Property market stabilising in Dublin
Further evidence of the stabilisation of the Dublin property market is contained in new data released today.
Property prices in south County Dublin rose by 3 per cent in the last quarter of 2012, when compared with the same period in 2011.
According to MyHome.ie, the asking price for houses in Dublin fell by 1.6 per cent in the final quarter of last year, reversing the rise of identical magnitude identified in the previous quarter.
However, the annual rate of decline for the capital for 2012 came out at 12 per cent, the lowest rate for Dublin in four years.
“While we saw relatively large house price declines in the first six months [of 2012], this gave away to significant moderation in the rate of decline nationally in the latter half of the year and to price stabilisation in Dublin,” said Caroline Kelleher, from DKM Economic Consultants, author of the latest Property Barometer report for MyHome.ie. An analysis of transactions on the Property Price Register showed the number of transactions in 2012 was just under 21,000, up 15.4 per cent on the 2011 figure, but almost unchanged from the 2010 total.
Nationally, asking prices for houses declined by 2.9 per cent in the final quarter of last year, bringing the annual rate of decline to 14.8 per cent, according to MyHome.ie. There was a marked difference between the time it took for properties to be sold in cities and in rural areas.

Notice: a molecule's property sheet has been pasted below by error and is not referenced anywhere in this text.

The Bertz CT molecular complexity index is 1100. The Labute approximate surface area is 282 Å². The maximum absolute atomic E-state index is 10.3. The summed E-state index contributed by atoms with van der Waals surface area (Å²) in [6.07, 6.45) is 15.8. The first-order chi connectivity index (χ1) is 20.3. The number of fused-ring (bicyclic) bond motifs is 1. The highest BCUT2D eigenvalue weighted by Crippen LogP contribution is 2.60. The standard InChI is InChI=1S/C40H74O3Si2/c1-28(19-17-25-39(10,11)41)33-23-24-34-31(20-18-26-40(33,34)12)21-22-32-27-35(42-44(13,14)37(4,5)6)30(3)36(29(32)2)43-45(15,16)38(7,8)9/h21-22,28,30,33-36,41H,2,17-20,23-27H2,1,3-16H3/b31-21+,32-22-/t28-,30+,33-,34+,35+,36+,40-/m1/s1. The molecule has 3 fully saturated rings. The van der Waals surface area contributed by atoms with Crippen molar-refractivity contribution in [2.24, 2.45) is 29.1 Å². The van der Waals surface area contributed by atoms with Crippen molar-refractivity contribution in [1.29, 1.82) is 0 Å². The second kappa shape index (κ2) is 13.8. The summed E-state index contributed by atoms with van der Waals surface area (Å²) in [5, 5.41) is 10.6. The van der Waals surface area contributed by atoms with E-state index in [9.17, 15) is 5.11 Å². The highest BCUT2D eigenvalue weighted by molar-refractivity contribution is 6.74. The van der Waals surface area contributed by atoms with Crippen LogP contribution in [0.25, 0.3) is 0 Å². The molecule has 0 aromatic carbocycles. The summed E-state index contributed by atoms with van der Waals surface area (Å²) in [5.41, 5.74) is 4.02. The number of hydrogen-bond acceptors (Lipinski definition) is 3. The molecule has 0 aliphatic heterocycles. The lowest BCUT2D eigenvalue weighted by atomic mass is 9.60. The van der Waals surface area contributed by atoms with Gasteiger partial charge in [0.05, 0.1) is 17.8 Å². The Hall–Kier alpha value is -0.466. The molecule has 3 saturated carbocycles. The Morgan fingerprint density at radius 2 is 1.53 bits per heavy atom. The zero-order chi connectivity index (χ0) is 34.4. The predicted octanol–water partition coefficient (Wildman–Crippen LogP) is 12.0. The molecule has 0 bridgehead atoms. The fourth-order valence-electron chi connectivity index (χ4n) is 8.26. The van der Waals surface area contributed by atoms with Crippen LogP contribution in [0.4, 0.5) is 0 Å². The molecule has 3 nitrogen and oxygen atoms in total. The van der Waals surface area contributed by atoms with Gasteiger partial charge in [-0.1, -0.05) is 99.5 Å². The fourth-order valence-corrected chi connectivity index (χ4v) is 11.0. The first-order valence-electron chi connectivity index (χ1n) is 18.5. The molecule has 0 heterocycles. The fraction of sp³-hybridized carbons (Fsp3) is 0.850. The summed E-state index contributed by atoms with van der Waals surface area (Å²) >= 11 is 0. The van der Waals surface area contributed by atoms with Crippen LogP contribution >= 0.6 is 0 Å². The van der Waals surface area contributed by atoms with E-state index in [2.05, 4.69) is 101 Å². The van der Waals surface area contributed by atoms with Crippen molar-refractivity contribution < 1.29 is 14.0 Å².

According to the managing director of MyHome.ie, Angela Keegan, sale-agreed times of three months in Limerick, four in Dublin and 5½ in Galway contrasted with 10½ months in Munster, nine in Ulster and Connacht, and seven in Leinster (excluding Dublin).
For economist Ronan Lyons, who wrote the Daft.iereport, the year-on-year decline identified for Dublin for 2012, of just 2 per cent, was evidence that the market in the capital is “very close to stable”. The figure for 2010 was 22 per cent.
The two websites use different methodologies and this accounts for their different outcomes. Nationally, the year-on-year decline for 2012 was 9 per cent, as compared with 18 per cent at the end of 2011, according to Daft.ie. This showed that nationally, the property market was “stabilising but not yet stabilised”, Mr Lyon said.
He said the 3 per cent rise in house prices in south county Dublin recorded for the last quarter of 2012, as against the same quarter in 2011, was the first such rise in five years. He said it was natural to expect south county Dublin, and city centre Dublin (where prices rose marginally over the year), to act as “lead areas” in any stabilisation of the market.